High scoring games are more fun to watch. It's as simple as that. No one likes to watch a game where the ball is just passed around and then turned over so that the other team can pass the ball around. PTSZ is the z-score of each team's points per game average compared to the league average.
Ending a possession with a layup is like ending a sentence with a period. The three pointer is versatile. It can be used to fuel a comeback, put a team away, or to inflate your stats so that you can win the National Player of the Year Award when you were not deserving of it...cough Jimmer cough cough. Just like with PTSZ, 3PMZ measures the z-score of a team based on the average 3PM per game compared to the league average.
The more blocks that your team gets, the more fun it will be to watch because the other team is getting embarrassed. Same method here with z-scores.
Pace is measured by possessions per 40 minutes. Making a generalization, a faster pace leads to more points, more blocks, more of anything that makes a game interesting. Sticking with the trend, z-score here also.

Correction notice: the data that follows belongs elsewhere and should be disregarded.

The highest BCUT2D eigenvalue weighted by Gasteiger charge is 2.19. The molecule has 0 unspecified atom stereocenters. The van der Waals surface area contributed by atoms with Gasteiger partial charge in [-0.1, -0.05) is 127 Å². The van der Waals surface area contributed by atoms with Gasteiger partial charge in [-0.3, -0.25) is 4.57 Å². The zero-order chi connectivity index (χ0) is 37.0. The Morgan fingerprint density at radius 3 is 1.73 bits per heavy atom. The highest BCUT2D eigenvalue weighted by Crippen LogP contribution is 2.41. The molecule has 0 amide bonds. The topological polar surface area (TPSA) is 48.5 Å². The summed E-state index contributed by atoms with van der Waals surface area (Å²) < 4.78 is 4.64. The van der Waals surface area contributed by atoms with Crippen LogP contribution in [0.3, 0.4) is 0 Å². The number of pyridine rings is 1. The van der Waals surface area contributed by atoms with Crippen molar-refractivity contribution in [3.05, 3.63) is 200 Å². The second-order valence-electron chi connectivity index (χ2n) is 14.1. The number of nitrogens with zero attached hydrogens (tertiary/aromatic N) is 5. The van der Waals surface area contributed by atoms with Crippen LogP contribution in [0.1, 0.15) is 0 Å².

Some people like really physical games. Those people should watch hockey, rugby, or some other sport. Basketball is meant to flow smoothly. When a possession is stopped due to a foul, momentum is stopped so that everyone can stand around and watch one guy take a couple of uncontested shots. When calculating the z-score here I multiplied it by -1 because when a team fouls more than average (normally positive z-score) they should actually be penalized instead of being rewarded.
The last part that I was able to include as of right now is a factor to account for being a top 25 team. The teams have worked hard to earn a ranking, so this is a way to account for other factors that make a team stand out to ESPN or other ranking systems (such as playing well as a team, good recruiting class, or being from some place other than the west coast (a scoring point in ESPN's rankings)). T25CP is calculated a little differently than the previous components. This is calculated by finding the z-score for the rankings (1-25) then multiplying that by -1 in order to give a higher z-score to lower numbers (higher rankings). Once the z-score was found, I then found the cumulative distribution and used that for the different rankings. All unranked teams were given a T25CP of 0.